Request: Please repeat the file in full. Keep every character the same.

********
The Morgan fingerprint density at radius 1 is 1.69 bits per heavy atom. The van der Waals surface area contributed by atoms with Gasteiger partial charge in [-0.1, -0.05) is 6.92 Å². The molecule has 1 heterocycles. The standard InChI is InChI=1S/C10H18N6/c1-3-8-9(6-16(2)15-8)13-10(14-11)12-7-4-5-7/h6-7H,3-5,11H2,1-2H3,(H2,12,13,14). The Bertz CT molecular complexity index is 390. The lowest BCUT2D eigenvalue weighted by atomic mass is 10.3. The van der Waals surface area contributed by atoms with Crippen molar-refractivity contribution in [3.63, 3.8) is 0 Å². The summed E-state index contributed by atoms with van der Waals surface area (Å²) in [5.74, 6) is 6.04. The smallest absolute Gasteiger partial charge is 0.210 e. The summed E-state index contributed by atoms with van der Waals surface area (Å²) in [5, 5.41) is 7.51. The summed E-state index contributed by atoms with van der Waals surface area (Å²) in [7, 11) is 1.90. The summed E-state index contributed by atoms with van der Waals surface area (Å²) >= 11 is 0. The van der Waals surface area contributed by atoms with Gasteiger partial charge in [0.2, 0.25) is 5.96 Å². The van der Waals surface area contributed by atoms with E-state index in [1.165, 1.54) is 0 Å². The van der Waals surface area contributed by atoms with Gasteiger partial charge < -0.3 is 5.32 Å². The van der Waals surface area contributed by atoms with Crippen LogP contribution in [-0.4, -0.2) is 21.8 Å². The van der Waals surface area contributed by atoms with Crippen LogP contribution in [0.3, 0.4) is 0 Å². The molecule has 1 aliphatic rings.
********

The Morgan fingerprint density at radius 1 is 1.69 bits per heavy atom. The van der Waals surface area contributed by atoms with Gasteiger partial charge in [-0.1, -0.05) is 6.92 Å². The molecule has 1 heterocycles. The standard InChI is InChI=1S/C10H18N6/c1-3-8-9(6-16(2)15-8)13-10(14-11)12-7-4-5-7/h6-7H,3-5,11H2,1-2H3,(H2,12,13,14). The Bertz CT molecular complexity index is 390. The lowest BCUT2D eigenvalue weighted by atomic mass is 10.3. The van der Waals surface area contributed by atoms with Crippen molar-refractivity contribution in [3.63, 3.8) is 0 Å². The summed E-state index contributed by atoms with van der Waals surface area (Å²) in [5.74, 6) is 6.04. The smallest absolute Gasteiger partial charge is 0.210 e. The summed E-state index contributed by atoms with van der Waals surface area (Å²) in [5, 5.41) is 7.51. The summed E-state index contributed by atoms with van der Waals surface area (Å²) in [7, 11) is 1.90. The summed E-state index contributed by atoms with van der Waals surface area (Å²) >= 11 is 0. The van der Waals surface area contributed by atoms with Gasteiger partial charge in [0.2, 0.25) is 5.96 Å². The van der Waals surface area contributed by atoms with E-state index in [1.165, 1.54) is 0 Å². The van der Waals surface area contributed by atoms with Gasteiger partial charge < -0.3 is 5.32 Å². The van der Waals surface area contributed by atoms with Crippen LogP contribution in [-0.4, -0.2) is 21.8 Å². The van der Waals surface area contributed by atoms with Crippen LogP contribution in [0.3, 0.4) is 0 Å². The molecule has 1 aliphatic rings.